Speakers included Paul Burroughs, Director of the Project Management Office at Ontario Power Generation; Tommy Gay, Safety Director at Southern Air Inc.; William Hornback, CRIS, CSHM, CST, Risk Engineering Regional Manager - Construction South at The Zurich Services Corporation; Tim Kuykendall, Safety Director at The Beck Group; Clayton S. Shoup, CIH, CSP, AVP - Technical Director - Casualty Risk Engineering at Zurich North America; and Rich Wright, CIH, CSP, Director of the Office of Safety, Health, and Environmental Management at the Smithsonian Institution. The moderator was Mike Pappas, Ph.D., Associate Director for Deployment at CII.
The panel offered a range of perspectives and provided updates on the following topics: employee safety in the office, employee safety on the jobsite, owner-contractor collaboration, and the future of construction.
“In preparation for this, we rolled out online training for all office employees to alert them of changes that were made for their health and safety,” Gay said. “These precautions included personal health screenings and illness reporting procedures; handwashing, cleaning, and disinfecting procedures; ionizing air purifiers that were placed in the air stream; face cover requirements; and room capacity limits to support social distancing, just to name a few.”
Shoup said that Zurich will begin reopening in September at the earliest and will allow 20 percent of the workforce to return. Some of the company’s precautions include removing shared equipment, reducing available work spaces, face cover requirements, and employee self-certification questions before coming in.
Alternatively, Wright said that the Smithsonian Institution was already in Phase 1 to Phase 2 at the end of July, depending on both geographic location and amount of cases. The company had recently opened a national zoo and part of the Air and Space Museum to the public, while instituting precautions such as social distancing, face cover requirements, visitor restrictions, and the removal of interactive exhibits.
Both Kuykendall and Wright said they viewed the new COVID-19 safety precautions as another aspect of construction risk management. For The Beck Group, they focused on screening using QR codes and temperature checks, along with cleaning high-touch areas and identifying projects that did not have adequate hand-washing facilities. The company has made it a practice for workers to wash their hands every hour. Kuykendall said employees can use QR codes for safety training information, along with The Beck Group also providing socially-distanced small group training. Other companies, like Zurich and Southern Air, have implemented the use of apps for jobsite safety training.
The Smithsonian Institution’s construction projects were deemed essential, so they kept the projects going from the beginning. In early April, a construction contractor reported the company’s first COVID-19 case, and Wright said they responded by instituting an addendum to the site safety health plan. The addendum required the contractor to appoint a COVID-19 Safety Officer, and focused on implementing new training and safety requirements.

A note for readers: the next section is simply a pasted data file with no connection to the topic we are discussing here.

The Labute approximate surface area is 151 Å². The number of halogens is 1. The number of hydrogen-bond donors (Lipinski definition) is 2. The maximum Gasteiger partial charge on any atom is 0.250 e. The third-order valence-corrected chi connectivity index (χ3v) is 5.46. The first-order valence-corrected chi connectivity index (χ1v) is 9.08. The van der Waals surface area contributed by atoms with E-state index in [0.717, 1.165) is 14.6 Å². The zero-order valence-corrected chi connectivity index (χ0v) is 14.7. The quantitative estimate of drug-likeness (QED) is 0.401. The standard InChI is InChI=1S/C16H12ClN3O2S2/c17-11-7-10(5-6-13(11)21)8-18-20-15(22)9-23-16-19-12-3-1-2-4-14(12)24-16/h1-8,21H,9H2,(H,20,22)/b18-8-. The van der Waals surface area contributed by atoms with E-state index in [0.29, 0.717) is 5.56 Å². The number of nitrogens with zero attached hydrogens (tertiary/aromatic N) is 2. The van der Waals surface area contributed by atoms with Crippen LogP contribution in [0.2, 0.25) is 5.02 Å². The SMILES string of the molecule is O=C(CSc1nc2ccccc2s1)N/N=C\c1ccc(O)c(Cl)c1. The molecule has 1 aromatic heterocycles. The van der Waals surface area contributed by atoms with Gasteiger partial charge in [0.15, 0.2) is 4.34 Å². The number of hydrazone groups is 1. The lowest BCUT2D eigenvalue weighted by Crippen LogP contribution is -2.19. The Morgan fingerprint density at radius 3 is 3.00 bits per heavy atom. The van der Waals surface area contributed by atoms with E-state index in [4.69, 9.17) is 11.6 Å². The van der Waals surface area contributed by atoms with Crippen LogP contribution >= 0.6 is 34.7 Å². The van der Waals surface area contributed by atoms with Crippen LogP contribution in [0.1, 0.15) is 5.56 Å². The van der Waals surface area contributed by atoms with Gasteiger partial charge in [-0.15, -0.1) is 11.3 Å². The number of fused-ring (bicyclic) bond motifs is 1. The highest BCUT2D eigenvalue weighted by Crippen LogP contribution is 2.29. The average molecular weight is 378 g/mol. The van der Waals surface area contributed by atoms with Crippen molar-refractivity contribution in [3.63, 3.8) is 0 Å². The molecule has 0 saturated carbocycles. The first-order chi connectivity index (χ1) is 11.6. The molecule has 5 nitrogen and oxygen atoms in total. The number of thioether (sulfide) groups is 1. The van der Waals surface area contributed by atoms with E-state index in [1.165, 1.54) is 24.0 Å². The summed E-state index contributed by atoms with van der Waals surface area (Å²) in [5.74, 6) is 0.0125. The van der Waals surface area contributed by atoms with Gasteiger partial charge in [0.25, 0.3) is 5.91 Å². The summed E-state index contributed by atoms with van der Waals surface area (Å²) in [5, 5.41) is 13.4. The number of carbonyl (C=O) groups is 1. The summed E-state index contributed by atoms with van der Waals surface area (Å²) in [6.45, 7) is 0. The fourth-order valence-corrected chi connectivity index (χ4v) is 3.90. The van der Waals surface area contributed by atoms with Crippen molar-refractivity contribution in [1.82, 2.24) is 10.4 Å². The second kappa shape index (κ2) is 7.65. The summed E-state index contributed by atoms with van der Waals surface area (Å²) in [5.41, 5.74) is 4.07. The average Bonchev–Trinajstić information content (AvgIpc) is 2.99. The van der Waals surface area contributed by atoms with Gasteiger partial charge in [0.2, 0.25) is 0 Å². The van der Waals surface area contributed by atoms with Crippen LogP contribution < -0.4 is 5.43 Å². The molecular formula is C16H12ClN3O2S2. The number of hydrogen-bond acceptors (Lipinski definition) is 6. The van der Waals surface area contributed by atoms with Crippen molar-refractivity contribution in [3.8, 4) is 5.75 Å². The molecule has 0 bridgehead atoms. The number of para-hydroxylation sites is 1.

“We required prevention and control measures, social distancing controls and mechanisms, cleaning and hygiene, daily screening for coming onto the workplace, face coverings, and COVID case detection and reporting guidelines,” Wright said. “After we implemented that, it took a little time, but we see a much better process now. When we do have a case there are less folks being quarantined, and the case count has definitely gone down through the implementation of the addendum to the site safety plan. It’s worked pretty well.”
“We had to sit down and really get a common understanding of those risks and additional measures that we thought were required to manage the risks. Then we developed solutions from there. In my mind, it’s a bit like the geotechnical risk, where you have some idea of the conditions, but you don’t really know what’s there until you get to the bottom of the excavation. … It just took good conversation and trying to be as fair as possible, looking at the success of the project as the key outcome.”
Hornback said that The Zurich Services Corporation also had some concerns with cash flow and being able to “float the project.”
“It took going back to the owners and talking with contractors, owners, GCs, vendors, suppliers, everybody just collaboratively working to make sure that contract terms were still right,” Hornback said. “In some cases, GCs were hit pretty hard and owners seemed to fair pretty well, all things considered.”
Gay added that he sees a better awareness of health in the future along with an increase in handwashing and sanitizing stations in construction sites.
“For too long there have been minimal to no abilities to wash or sanitize on some sites,” Gay said. “Areas that did have them did the bare minimum of what OSHA required. That just wasn’t enough in my opinion and most folks in the field would agree.”